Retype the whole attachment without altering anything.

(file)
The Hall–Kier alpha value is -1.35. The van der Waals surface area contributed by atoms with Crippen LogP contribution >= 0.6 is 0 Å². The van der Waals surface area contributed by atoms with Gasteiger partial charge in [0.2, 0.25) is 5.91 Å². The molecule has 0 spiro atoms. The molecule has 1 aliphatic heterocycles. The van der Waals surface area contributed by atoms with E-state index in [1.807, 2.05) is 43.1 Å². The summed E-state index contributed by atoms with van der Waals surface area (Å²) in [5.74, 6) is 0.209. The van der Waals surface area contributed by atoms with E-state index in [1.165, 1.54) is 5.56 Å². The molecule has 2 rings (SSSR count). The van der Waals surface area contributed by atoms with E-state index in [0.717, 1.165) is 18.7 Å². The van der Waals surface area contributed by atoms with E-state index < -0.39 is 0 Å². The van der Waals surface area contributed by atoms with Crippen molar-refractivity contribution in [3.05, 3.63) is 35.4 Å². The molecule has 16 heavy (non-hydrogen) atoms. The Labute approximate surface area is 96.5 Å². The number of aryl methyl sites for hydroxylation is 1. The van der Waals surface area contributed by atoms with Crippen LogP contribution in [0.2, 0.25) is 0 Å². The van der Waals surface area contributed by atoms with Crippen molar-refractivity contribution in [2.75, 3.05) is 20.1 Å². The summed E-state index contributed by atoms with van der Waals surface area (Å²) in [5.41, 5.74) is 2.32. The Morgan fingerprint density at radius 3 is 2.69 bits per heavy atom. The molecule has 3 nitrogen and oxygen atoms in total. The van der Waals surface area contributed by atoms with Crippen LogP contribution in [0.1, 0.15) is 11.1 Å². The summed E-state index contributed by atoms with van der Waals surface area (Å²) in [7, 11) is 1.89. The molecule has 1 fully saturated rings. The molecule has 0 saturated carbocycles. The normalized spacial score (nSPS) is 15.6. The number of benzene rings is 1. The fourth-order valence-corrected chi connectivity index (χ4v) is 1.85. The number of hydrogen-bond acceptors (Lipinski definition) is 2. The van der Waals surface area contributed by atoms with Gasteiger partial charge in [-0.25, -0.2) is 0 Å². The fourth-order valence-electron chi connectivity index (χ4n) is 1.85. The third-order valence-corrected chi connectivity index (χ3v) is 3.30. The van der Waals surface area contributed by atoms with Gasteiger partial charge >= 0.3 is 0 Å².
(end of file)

The Hall–Kier alpha value is -1.35. The van der Waals surface area contributed by atoms with Crippen LogP contribution >= 0.6 is 0 Å². The van der Waals surface area contributed by atoms with Gasteiger partial charge in [0.2, 0.25) is 5.91 Å². The molecule has 0 spiro atoms. The molecule has 1 aliphatic heterocycles. The van der Waals surface area contributed by atoms with E-state index in [1.807, 2.05) is 43.1 Å². The summed E-state index contributed by atoms with van der Waals surface area (Å²) in [5.74, 6) is 0.209. The van der Waals surface area contributed by atoms with E-state index in [1.165, 1.54) is 5.56 Å². The molecule has 2 rings (SSSR count). The van der Waals surface area contributed by atoms with E-state index in [0.717, 1.165) is 18.7 Å². The van der Waals surface area contributed by atoms with E-state index < -0.39 is 0 Å². The van der Waals surface area contributed by atoms with Crippen molar-refractivity contribution in [3.05, 3.63) is 35.4 Å². The molecule has 16 heavy (non-hydrogen) atoms. The Labute approximate surface area is 96.5 Å². The number of aryl methyl sites for hydroxylation is 1. The van der Waals surface area contributed by atoms with Crippen LogP contribution in [0.2, 0.25) is 0 Å². The van der Waals surface area contributed by atoms with Crippen molar-refractivity contribution in [2.75, 3.05) is 20.1 Å². The summed E-state index contributed by atoms with van der Waals surface area (Å²) in [5.41, 5.74) is 2.32. The Morgan fingerprint density at radius 3 is 2.69 bits per heavy atom. The molecule has 3 nitrogen and oxygen atoms in total. The van der Waals surface area contributed by atoms with Crippen LogP contribution in [0.1, 0.15) is 11.1 Å². The summed E-state index contributed by atoms with van der Waals surface area (Å²) in [7, 11) is 1.89. The molecule has 1 fully saturated rings. The molecule has 0 saturated carbocycles. The normalized spacial score (nSPS) is 15.6. The number of benzene rings is 1. The fourth-order valence-corrected chi connectivity index (χ4v) is 1.85. The number of hydrogen-bond acceptors (Lipinski definition) is 2. The van der Waals surface area contributed by atoms with Gasteiger partial charge in [-0.25, -0.2) is 0 Å². The fourth-order valence-electron chi connectivity index (χ4n) is 1.85. The third-order valence-corrected chi connectivity index (χ3v) is 3.30. The van der Waals surface area contributed by atoms with Gasteiger partial charge >= 0.3 is 0 Å².